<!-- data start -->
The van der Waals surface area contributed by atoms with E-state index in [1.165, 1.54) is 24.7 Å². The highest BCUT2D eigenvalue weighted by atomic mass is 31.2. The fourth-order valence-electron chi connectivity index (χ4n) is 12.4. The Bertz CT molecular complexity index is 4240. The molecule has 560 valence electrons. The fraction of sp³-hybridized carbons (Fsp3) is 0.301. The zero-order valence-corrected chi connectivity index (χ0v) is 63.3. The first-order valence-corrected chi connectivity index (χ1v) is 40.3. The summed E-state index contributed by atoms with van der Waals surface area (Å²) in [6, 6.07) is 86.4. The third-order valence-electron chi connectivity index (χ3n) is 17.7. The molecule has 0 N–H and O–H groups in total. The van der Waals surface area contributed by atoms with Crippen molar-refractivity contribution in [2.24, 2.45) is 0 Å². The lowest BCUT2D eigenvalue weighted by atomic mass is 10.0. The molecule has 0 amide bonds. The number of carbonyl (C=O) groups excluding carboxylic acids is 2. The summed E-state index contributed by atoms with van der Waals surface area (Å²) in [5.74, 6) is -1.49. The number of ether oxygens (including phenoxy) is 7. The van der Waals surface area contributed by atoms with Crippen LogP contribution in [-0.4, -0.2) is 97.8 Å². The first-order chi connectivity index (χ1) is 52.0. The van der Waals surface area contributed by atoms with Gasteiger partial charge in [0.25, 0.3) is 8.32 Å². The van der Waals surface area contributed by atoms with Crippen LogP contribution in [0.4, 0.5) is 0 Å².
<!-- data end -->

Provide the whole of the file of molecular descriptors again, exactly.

The van der Waals surface area contributed by atoms with E-state index in [1.165, 1.54) is 24.7 Å². The highest BCUT2D eigenvalue weighted by atomic mass is 31.2. The fourth-order valence-electron chi connectivity index (χ4n) is 12.4. The Bertz CT molecular complexity index is 4240. The molecule has 560 valence electrons. The fraction of sp³-hybridized carbons (Fsp3) is 0.301. The zero-order valence-corrected chi connectivity index (χ0v) is 63.3. The first-order valence-corrected chi connectivity index (χ1v) is 40.3. The summed E-state index contributed by atoms with van der Waals surface area (Å²) in [6, 6.07) is 86.4. The third-order valence-electron chi connectivity index (χ3n) is 17.7. The molecule has 0 N–H and O–H groups in total. The van der Waals surface area contributed by atoms with Crippen molar-refractivity contribution in [2.24, 2.45) is 0 Å². The lowest BCUT2D eigenvalue weighted by atomic mass is 10.0. The molecule has 0 amide bonds. The number of carbonyl (C=O) groups excluding carboxylic acids is 2. The summed E-state index contributed by atoms with van der Waals surface area (Å²) in [5.74, 6) is -1.49. The number of ether oxygens (including phenoxy) is 7. The van der Waals surface area contributed by atoms with Crippen LogP contribution in [-0.4, -0.2) is 97.8 Å². The first-order chi connectivity index (χ1) is 52.0. The van der Waals surface area contributed by atoms with Gasteiger partial charge in [0.25, 0.3) is 8.32 Å². The van der Waals surface area contributed by atoms with Crippen LogP contribution in [0.4, 0.5) is 0 Å².